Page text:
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Celebrating children in foster care

The school half term is here and we wanted to take this opportunity to celebrate some of the amazing achievements our children in care and foster carers have made since September. This academic year the return to school has been an anxious time, the children have had lots of new rules and guidelines to follow and parents and carers have also had to adjust to the new ways of school life. It has not been easy for anyone, but this pandemic has been especially difficult for vulnerable children and families. It is truly inspiring to see the children achieving and learning so much and demonstrating just how resilient they can be.

Since schools re-opened in September, several of the children looked after by our foster carers have moved schools and the transitions have gone smoothly. A* has only been with his carers for a few weeks but he has already navigated a successful school move and came home with a certificate celebrating how well he had done on his very first day. B* was having some issues with behaviour at his previous school but has already had a sticker for ‘good listening’ since he started at his new school recently. B is also working really hard every day at learning the alphabet and his sister D* was recently moved to the top sets for maths and English. Another child, C*, is eight years old but has recently moved up to age nine/ten reading books.

The children are not only having to deal with all the Covid-19 guidelines at school but are also having to settle into a new setting and are doing exceptionally well. It is not just the academic achievements we want to acknowledge. Children from difficult and traumatic backgrounds can sometimes find things like making friends, following rules and behaving appropriately quite difficult. This is often where foster carers need to use their skills to help guide and support the children through their challenges and together with the help of school staff can help children to learn coping strategies and understand how to follow rules. For example, G* previously  spent the majority of time at school out of the classroom with support staff but this term has been able to remain in the classroom with his peers and has received his biggest number of ‘positive points’ to date. T has been voted as student rep by his peers at college and B has received the head teacher’s award this half term for being kind.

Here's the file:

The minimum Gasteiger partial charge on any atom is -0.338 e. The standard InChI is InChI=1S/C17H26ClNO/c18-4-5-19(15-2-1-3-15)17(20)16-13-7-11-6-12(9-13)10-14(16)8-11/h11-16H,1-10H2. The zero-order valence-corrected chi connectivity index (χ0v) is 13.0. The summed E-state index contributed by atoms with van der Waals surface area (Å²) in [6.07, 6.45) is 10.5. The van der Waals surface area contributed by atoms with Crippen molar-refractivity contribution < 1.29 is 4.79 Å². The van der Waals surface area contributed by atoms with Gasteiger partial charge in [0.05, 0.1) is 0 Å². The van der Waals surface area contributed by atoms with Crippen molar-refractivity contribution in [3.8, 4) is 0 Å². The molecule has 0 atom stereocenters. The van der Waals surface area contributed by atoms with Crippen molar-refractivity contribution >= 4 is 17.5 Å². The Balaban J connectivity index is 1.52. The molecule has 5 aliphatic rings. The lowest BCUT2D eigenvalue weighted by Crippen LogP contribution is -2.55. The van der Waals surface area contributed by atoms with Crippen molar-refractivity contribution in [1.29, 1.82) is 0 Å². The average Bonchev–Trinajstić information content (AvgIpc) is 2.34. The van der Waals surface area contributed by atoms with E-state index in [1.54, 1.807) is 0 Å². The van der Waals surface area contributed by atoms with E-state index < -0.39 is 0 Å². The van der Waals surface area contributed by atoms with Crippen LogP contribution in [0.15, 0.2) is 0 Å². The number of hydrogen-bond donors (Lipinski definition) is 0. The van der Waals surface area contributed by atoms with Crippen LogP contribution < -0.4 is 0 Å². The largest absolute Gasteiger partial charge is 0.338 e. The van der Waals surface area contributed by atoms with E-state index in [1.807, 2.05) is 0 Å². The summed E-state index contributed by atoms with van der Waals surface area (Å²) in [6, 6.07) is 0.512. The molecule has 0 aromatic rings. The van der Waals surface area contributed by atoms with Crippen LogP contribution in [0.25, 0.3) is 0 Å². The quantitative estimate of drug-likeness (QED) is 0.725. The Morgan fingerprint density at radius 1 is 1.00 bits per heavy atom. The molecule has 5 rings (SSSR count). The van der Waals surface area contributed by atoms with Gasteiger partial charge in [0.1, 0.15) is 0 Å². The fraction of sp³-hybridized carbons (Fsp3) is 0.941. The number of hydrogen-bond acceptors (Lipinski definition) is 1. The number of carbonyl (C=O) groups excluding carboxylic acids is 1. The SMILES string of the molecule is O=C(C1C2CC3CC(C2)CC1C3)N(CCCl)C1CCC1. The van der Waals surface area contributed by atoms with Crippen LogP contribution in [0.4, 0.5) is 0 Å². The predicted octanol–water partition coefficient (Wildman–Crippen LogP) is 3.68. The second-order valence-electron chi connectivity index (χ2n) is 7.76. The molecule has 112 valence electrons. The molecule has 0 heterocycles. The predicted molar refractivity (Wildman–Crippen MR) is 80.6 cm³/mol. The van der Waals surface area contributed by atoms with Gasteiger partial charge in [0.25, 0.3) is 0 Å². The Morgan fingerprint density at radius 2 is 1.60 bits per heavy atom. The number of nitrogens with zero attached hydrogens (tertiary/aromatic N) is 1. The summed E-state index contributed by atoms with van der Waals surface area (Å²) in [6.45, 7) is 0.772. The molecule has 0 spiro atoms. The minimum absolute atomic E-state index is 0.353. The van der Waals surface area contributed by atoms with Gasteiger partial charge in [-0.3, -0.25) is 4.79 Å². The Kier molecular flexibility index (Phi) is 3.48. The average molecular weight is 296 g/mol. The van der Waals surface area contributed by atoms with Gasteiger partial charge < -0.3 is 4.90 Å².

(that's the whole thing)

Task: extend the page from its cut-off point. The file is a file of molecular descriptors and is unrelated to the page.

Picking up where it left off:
foster child reading a book

Fostering is much more than giving a child a place to stay, foster carers can help children to learn, grow and achieve more than they ever thought possible. Occasionally, children and young people can find it difficult to ask for help and support and can try to deal with conflicts and issues at school in their own way, with some difficult results. E* has in the past had difficulty avoiding conflict at school but has recently been utilising coping strategies he has learnt from his teachers and carers. E* is now taking himself away from incidents and having some calming and thinking time before returning. In the past E* would have become physically or verbally aggressive in certain situations (like sharing a football at break) but is now using all the strategies he has learnt to avoid conflicts.

We are proud of all the children who have managed to maintain their attendance and make new friends during this difficult first half term back at school. Like the children they look after, foster carers have been overcoming their own challenges during this pandemic. We want to say thank you to all our carers who have continued to care for, love, support and inspire the young people they look after, while finding new ways to keep contact with birth families and keep up to date with training, meetings and appointments. There are new restrictions being introduced across the country and it looks like life may be about to get more difficult and complicated again but we know all our foster carers will continue to provide exceptional care to the children they look after. Children and young people are more resilient than they are given credit for and we are sure they will continue to achieve great things at home and at school in the months ahead.

Could you help to support a vulnerable child through fostering? If you are over 21, have a spare bedroom and are passionate about providing children with a safe and nurturing home, we would love to hear from you. To contact our of our team you can get in touch with our independent fostering agency by phoning 0800 524 4797 or emailing admin@focusfostercare.com

( * names have been concealed to protect children’s confidentiality)


To find out more about fostering and how to become a foster carer with our independent fostering agency, please read the following pages on our website:
Types of foster care.
Who can foster?
How to become a foster carer with Focus Foster Care.
Fostering – frequently asked questions.
The benefits of fostering with Focus Foster Care.